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ALAN Conference Series

ALAN 6 will take place from 16-18.06.2020 in Lleida, Spain.

Night Sky Data to the People!

A new website presents citizen science data

Touring Exhibition

Our touring exhibition with 15 posters can be borrowed for events!

'Loss of the Night' App

The 'Loss of the Night' app measures sky brightness! Take part in a world-wide citizen science project that measures star visibility and light pollution. The app is free!

City Night Time Lapse

This growing collection of time lapse videos of nights in urban centres provides insights how city lights change throughout the course of the night

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Arts and craft fun


On this page we offer you various instructions for craft projects, which you will find as PDF files at the end of the text. If you move the cursor over the PDF instructions, they will turn yellow. You can save the craft projects to your computer or print them.


Make a lantern by hand
In the past, before the invention of electric lamps, people used lanterns to see in the dark. Nowadays lanterns are only used for fun, for instance in lantern processions. In these processions people and especially kids walk the streets after dark and sing songs. Lantern processions mostly take place on St. Martin's Day. St. Martin's Day is celebrated every 11th November in memory of St. Martin. According to a legend, he gave one half of his cloak to an old ragged beggar during an extremely cold winter's night, so the beggar did not have to suffer the cold. It is also said he hid in a goose shed one night. He was supposed to be crowned as the Bishop, but Martin was too modest for that and so instead he hid. That is why people went looking for him with lanterns. Then the geese chattered so loud that he was eventually found. If you want to join the next St. Martin's Day procession with your own hand- made lantern, have a look at the instructions for a lantern.



Make woollen animals by hand – a spider
As disgusted as many people might feel about them, spiders are very useful animals. They eat loads of insects for instance. If they did not, we would have an unbelievable number of insects and not just annoying ones like midges. Harmful insects like lice could also cause serious harm to trees.

The spider is a beneficiary of artificial light, which means it profits of the bright street lights attracting insects at night. You will certainly have seen the many spider webs on lanterns in the morning. Spiders do not build the webs there because of their affection for light, but because this is where they find prey. When flying, insects actually follow the moon. Lamps can interfere with this behaviour or insects can mistake lamps for the moon. Attracted by the light, they fly right into the lamps or circle them. As a result they are easy prey for spiders, which therefore like to choose lanterns as places to make their webs. Would you like to make a woollen spider yourself? Just click the PDF instructions for a woollen spider. Of course you can also make different animals using this technique.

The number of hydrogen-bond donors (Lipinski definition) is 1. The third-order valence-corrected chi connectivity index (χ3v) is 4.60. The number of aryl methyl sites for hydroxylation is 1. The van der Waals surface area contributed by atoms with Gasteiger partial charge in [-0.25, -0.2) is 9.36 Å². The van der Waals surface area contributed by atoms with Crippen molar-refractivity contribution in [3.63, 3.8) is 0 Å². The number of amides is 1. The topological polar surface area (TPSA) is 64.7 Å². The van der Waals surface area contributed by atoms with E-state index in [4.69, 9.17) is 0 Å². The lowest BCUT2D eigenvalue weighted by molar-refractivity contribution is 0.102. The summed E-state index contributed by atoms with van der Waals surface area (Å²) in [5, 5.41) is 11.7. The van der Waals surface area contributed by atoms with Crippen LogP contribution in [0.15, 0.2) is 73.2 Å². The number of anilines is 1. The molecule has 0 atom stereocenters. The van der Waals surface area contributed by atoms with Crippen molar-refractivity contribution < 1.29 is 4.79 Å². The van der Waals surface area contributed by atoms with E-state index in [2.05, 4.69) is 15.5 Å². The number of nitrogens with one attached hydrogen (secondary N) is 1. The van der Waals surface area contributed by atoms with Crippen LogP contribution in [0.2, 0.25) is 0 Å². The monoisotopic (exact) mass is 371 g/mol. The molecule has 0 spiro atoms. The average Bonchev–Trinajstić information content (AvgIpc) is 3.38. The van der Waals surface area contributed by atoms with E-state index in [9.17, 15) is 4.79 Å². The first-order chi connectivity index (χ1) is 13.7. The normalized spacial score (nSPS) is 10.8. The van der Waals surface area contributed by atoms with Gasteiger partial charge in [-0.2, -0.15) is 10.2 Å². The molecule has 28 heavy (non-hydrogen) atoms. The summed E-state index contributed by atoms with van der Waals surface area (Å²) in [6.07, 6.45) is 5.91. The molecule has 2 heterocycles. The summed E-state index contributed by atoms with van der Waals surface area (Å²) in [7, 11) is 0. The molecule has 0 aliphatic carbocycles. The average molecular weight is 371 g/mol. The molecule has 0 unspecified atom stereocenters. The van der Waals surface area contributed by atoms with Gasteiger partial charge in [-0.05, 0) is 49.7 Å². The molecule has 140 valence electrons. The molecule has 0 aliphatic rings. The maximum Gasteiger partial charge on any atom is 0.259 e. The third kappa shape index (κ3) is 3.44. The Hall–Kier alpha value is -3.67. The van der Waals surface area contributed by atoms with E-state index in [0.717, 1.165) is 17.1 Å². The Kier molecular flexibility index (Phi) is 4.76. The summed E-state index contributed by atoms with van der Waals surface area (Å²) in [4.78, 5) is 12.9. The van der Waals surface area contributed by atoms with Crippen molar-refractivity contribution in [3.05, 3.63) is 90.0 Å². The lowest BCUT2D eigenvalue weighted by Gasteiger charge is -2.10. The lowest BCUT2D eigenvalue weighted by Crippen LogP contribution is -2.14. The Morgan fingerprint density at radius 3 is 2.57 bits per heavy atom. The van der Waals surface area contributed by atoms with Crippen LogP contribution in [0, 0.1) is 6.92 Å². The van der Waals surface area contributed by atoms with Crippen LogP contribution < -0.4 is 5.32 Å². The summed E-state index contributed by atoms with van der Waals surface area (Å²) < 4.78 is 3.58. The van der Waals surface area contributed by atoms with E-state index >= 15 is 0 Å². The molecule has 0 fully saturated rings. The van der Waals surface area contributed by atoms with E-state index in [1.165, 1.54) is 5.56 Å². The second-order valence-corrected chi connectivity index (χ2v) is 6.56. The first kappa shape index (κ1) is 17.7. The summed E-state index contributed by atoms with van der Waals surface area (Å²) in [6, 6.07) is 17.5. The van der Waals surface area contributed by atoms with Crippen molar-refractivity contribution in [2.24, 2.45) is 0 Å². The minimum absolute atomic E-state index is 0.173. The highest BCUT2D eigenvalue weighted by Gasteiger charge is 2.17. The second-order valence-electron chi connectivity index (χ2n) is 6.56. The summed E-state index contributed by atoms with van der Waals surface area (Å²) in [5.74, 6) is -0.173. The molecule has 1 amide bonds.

Let's craft a handmade space telescope
To observe the stars in the sky during a clear night, you need to be far enough from big cities and therefore far from artificial lights. Up to 3000 stars can be seen in the sky this way. This does not mean there are only 3000 stars. We just cannot see them all. The number of stars in our galaxy is estimated at 200 billion. However, there are many other galaxies. In fact, there are so many stars, that we cannot even imagine all them.

If you have never researched the stars before, you will only see bright points without any arrangement in the sky. But if you imagine a connection line between some of the brighter stars, they will turn into proper figures, so called constellations. Thousands of years ago people already used these constellations for navigation purposes and even recognised their gods in the stars.

Not all constellations can be identified at all times. Whether you are able to spot them depends on the season as well as the weather conditions at the time of observation. A star chart can be helpful to detect constellations. Using a telescope, you can zoom in on the stars and therefore see them much clearer. Unfortunately, you cannot watch the stars using our space telescope, but you can choose among different constellations, and using a source of light (a lamp for example) you can see how they would appear in the sky. This will help you get a feel for the constellations. If you would like to craft a telescope by hand, just open the instructions for a space telescope.




Make your own paper bat
Although bats have eyes through which they can see, they have to rely on their echolocation system in order to find their way in total darkness. It works by emitting sounds through the mouth or the nose. Whenever those sounds hit objects, for instance an insect, they are reflected back to the bat, which it picks up with its big ears. Depending on the sound it will know just how far away its prey or obstacle is.

Bats are nocturnal animals which sleep during the day and hunt at night. They typically stay in caves, crevices or other moist and dark hideaways. They rely on the darkness, because that is where they find shelter from their enemies. Bright street lamps therefore have an effect on bats as well. Because bats try to avoid light, they have to take indirect routes so they do not get too close to street lights. But those routes can be dangerous or places where they cannot find food. Other bats directly approach the street lights, because of the many insects to be found there. This makes it easier for their enemies to spot them, or they might crash into the lamps at fast pace which could injure them.
If you are interested in crafting a bat yourself now, just click the instructions for a bat.